And while I’m thinking about it, Jessica Chastain. And Lasse Hallstrom for director.

Continuing the casting fantasy of my book A Coward’s Guide to Living, the pivotal role of the red-headed Reverend Rose Beecham should go to Jessica Chastain. As Beecham is described as an unusually good looking minister, Chastain is the natural choice.

Her previous roles as a gambling entrepreneur (Molly’s Game), political operative (Miss Sloane), and author (The Help), position her as perfectly suited for the demands of a minister.

And as her last role as Tammy Faye Baker was that of a minister’s wife, she can take the pulpit for real in this one.

Lasse Hallstrom would be a great director for this. His story telling in The Cider House Rules; The Shipping News; Haachi, A Dog’s Tale; and The Hundred Foot Journey, among others, points to his understanding of the human condition in all its forms.

A Day-Glo, Chromium Yellow Panda Bear? Well, of course. And now you can find out why.

That Panda Bear is only one of the characters in my new book, A Coward’s Guide to Living. In this coming-of-middle-age story, Jacob Will is charged with getting his life together via a most unusual method. He must commit a number of little deaths, “killing” those things preventing him from living a genuine life. Be assured, no animals or people were harmed during his quest.

His adventures will take him across the United States in an an attempt to fulfill that charge. Why did he destroy an expensive bottle of Champagne? What’s the meaning of that tattoo? And will he sue the manufacturer of a metal detector? Will he discover what love is?

These and more questions are answered in A Coward’s Guide to Living. Available now through Amazon on Kindle and paperback.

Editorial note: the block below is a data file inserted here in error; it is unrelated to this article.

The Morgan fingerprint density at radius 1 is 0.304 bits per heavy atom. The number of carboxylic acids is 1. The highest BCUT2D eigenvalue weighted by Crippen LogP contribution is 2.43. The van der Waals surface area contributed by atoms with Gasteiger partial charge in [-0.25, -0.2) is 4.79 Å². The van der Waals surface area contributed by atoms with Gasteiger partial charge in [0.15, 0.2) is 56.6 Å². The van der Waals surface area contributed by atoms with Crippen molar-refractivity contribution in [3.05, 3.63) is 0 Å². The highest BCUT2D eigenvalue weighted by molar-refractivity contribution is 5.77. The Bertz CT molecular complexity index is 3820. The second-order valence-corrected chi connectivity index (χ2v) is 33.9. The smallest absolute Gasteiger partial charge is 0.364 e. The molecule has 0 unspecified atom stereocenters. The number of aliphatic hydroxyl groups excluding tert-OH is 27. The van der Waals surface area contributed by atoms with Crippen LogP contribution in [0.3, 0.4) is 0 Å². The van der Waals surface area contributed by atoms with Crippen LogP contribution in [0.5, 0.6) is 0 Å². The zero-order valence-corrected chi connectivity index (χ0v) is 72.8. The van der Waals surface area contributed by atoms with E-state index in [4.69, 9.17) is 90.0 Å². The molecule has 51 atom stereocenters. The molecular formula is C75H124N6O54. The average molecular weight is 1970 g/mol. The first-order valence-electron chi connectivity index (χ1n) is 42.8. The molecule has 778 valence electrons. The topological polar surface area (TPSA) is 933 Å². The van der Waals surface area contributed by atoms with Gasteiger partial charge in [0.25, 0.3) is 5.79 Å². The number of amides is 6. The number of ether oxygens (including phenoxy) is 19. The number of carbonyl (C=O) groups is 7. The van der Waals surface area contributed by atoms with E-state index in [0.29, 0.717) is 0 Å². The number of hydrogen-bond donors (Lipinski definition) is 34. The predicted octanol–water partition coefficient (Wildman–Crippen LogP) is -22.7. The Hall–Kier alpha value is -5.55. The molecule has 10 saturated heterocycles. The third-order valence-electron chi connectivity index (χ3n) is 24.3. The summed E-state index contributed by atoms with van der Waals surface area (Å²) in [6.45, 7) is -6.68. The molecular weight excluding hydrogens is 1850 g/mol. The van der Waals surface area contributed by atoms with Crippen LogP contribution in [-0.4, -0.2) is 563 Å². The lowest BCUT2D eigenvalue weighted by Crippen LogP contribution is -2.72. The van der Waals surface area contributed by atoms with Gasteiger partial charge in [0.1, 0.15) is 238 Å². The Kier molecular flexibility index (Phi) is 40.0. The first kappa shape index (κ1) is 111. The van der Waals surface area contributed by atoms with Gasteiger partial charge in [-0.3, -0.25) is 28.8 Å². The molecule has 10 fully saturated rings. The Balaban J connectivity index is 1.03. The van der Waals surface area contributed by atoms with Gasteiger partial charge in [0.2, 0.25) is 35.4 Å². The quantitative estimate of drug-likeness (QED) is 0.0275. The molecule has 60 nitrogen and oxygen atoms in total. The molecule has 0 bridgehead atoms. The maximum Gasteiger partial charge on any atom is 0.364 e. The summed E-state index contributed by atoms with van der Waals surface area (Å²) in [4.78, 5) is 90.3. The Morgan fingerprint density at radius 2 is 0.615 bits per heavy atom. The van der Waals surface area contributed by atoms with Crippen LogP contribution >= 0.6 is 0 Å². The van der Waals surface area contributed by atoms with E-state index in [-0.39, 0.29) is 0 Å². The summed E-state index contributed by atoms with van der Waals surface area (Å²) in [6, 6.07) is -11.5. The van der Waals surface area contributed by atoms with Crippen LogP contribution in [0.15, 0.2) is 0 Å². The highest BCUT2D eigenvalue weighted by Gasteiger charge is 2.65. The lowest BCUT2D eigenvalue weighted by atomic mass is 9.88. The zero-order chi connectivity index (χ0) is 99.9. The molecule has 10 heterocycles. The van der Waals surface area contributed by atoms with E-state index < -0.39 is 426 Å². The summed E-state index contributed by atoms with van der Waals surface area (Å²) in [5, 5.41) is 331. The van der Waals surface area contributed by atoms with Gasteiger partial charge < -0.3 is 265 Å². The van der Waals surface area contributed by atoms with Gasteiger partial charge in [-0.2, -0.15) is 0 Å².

Two out of two fortune tellers say…

Amidst his travels in attempting eleven little deaths of his own (really himself), Jacob Will visited a fortune teller. Not because he thought he’d find any answers, but strictly for entertainment. He was not entertained.

Nor was he when he tried his luck with the machine version. There was an unanimity of opinions. But would he heed their advice?

Not a hero – not by any standard measurement.

A hero was not how Jacob Will would ever describe himself. Growing up, he didn’t have the heroes young boys normally had. Since sports were not a thing he was interested in, it didn’t matter what records were set by athletes, they held no attraction. Likewise movie stars, though he did, as most boys at a certain age, fantasize about the unattainable females he saw on the screen.

Though, embarking on his journey of middle-aged, self-discovery, he was in one way a hero – though not in the mythic realm. But more in the sense of Joseph Campbell’s The Hero’s Journey, that of an adventure: enduring, maybe prevailing, but coming back changed – transformed.

Unlike Homer’s Odyssey, there were no Sirens nor Scylla and Charybdis to contend with. But he would have to experience life, his own rocks and hard places, as he hadn’t yet. Would he survive? Only his Eleven Little Deaths will determine that.